My current material goes back quite a way, to around the release of Dungeons & Dragons 3rd Edition in 2000. So, I’ve had ideas for several of these characters sketched out on one laptop or another for over 10 years. I understand that this sort of stocking-up of the seeds of ideas is fairly commonplace (see what I did there?).
When I first put these down, I was still not far from my work on Thief, so stealth games were something I was thinking about a lot. And the 3rd Edition of D&D was the first to have a coherent approach to the topic. Seriously, if a ranger is only surprised 1 encounter in 6, but a huge spider surprises others in 5 encounters out of 6, you might want to say something about how those two facts relate, or what either of them has to do with the thief’s 55% chance to Hide in Shadows. Avoiding little puzzlers like that just wasn’t considered important.
At the same time all of that was being straightened out (with a skill mechanism that applied to everyone), the game was dropping “thief” as a character class name in favor of “rogue.” The rationale for this that got focus was that the new system was flexible enough for characters built with the rogue class to fulfill a lot of other roles, which was true enough. But the converse was equally interesting: if not all rogues are thieves, are not all thieves rogues?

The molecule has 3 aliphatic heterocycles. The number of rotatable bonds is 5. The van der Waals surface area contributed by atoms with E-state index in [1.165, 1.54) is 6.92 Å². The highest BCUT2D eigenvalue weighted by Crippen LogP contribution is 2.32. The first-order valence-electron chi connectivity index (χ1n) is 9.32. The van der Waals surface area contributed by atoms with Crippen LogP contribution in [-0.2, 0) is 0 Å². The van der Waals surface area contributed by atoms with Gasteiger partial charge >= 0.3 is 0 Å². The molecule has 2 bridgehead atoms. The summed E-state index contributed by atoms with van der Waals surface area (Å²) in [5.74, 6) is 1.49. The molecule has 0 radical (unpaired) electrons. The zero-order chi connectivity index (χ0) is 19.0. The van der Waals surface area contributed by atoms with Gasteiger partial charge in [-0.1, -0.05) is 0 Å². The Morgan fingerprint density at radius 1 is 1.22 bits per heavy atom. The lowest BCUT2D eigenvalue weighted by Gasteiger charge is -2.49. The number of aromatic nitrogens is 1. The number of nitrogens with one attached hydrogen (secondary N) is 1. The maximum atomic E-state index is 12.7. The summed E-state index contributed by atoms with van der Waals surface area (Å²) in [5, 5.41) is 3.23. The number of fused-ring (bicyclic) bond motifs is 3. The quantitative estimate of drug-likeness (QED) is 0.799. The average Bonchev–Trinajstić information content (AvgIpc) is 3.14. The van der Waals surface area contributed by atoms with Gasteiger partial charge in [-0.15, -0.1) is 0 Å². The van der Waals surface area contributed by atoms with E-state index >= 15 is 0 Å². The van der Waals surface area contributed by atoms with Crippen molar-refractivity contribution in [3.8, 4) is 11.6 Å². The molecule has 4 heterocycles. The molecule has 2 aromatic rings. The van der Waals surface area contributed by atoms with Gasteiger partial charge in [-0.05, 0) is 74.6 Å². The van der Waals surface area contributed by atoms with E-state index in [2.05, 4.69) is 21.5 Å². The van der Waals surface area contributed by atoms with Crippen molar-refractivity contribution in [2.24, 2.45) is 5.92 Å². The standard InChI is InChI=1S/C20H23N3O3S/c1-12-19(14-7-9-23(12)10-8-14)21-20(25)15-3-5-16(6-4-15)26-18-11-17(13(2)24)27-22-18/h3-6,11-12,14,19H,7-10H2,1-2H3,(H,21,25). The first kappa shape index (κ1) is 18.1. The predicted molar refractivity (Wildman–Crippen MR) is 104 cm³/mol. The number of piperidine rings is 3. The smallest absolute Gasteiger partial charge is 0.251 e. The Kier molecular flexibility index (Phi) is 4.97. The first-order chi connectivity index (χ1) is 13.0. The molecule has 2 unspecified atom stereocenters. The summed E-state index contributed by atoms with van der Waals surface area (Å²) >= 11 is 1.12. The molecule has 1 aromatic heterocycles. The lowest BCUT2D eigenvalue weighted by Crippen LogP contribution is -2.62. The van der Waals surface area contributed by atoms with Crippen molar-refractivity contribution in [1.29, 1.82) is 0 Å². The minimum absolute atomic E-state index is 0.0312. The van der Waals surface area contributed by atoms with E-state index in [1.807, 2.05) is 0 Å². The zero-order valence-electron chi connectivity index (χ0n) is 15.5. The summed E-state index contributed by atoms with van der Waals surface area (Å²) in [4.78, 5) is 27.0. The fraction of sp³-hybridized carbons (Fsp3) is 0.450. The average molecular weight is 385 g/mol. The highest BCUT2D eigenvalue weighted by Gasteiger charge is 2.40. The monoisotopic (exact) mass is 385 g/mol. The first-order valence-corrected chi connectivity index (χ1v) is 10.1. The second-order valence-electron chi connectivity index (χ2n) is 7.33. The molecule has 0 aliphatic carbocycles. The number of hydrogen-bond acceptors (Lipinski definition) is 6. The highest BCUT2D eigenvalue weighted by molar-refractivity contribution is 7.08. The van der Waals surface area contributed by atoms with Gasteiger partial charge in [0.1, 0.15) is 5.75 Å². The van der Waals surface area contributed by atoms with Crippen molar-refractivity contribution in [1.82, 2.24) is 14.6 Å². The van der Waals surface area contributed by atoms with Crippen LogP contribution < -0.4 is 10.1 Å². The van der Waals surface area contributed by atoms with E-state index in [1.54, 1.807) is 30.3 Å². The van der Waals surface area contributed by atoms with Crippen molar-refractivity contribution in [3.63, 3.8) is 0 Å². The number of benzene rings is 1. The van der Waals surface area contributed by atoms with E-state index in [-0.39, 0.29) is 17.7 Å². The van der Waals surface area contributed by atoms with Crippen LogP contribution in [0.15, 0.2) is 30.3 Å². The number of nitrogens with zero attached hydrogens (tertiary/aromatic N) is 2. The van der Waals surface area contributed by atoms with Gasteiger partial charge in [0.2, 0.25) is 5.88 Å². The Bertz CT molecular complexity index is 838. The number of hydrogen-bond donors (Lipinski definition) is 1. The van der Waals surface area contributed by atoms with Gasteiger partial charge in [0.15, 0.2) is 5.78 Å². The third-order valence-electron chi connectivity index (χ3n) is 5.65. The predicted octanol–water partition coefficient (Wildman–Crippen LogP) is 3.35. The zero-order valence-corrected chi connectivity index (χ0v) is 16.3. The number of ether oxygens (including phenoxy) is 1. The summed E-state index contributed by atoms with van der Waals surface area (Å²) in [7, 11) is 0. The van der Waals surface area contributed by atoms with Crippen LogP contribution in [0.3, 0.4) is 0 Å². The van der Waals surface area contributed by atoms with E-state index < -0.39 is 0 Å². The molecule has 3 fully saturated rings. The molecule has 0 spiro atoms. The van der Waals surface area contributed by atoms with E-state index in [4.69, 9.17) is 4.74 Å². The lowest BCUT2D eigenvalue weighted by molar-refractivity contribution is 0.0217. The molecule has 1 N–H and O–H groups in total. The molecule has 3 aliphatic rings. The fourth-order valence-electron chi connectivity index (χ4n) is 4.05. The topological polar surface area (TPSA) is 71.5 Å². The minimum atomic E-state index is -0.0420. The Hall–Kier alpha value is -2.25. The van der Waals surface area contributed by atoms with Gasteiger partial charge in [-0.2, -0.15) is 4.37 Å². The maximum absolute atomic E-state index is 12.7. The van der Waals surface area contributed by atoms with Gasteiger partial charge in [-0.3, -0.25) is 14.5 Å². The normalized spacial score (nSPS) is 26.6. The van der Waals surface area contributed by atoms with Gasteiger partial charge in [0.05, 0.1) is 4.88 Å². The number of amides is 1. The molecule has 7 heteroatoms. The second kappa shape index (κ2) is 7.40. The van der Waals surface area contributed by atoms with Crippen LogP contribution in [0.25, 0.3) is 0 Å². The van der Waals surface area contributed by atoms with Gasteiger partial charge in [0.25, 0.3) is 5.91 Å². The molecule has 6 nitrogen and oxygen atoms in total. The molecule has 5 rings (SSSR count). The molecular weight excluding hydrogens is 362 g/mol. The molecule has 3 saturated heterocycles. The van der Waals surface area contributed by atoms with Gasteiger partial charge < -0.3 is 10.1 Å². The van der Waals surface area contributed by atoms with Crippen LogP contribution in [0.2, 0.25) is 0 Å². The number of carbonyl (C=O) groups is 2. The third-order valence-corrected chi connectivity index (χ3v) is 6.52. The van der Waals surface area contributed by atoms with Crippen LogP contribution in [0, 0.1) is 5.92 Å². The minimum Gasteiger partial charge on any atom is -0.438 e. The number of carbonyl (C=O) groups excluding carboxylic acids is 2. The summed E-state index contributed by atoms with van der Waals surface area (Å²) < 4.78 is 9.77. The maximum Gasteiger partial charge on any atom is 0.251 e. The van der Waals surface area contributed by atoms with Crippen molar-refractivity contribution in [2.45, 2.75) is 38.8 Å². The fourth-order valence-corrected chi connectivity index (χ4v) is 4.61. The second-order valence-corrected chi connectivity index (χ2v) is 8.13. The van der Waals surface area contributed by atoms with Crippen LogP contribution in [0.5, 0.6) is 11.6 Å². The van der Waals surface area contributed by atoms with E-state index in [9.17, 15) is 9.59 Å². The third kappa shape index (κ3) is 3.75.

The easy answer to this is to identify some core job skills (say Hide and Move Silently, or simply Stealth in the Pathfinder RPG system), and run your finger across the “class skills” chart to find all of the classes that fit the bill. And there’s nothing wrong with that. But, because it’s not interesting if there’s no challenge, I tried to find other solutions.
I’ve cleaned up and updated the first of these, a shadowy, undead sort named Kargen. There’s all sorts of things you can do with “monsters” in this game, though in this case (the Wight) I will say the rules as written still make all the personality of a rabid wolverine pretty much standard issue. So forget that, and imagine instead what happens when a small-time tomb robber dies, and comes back the equivalent of eight character levels sneakier.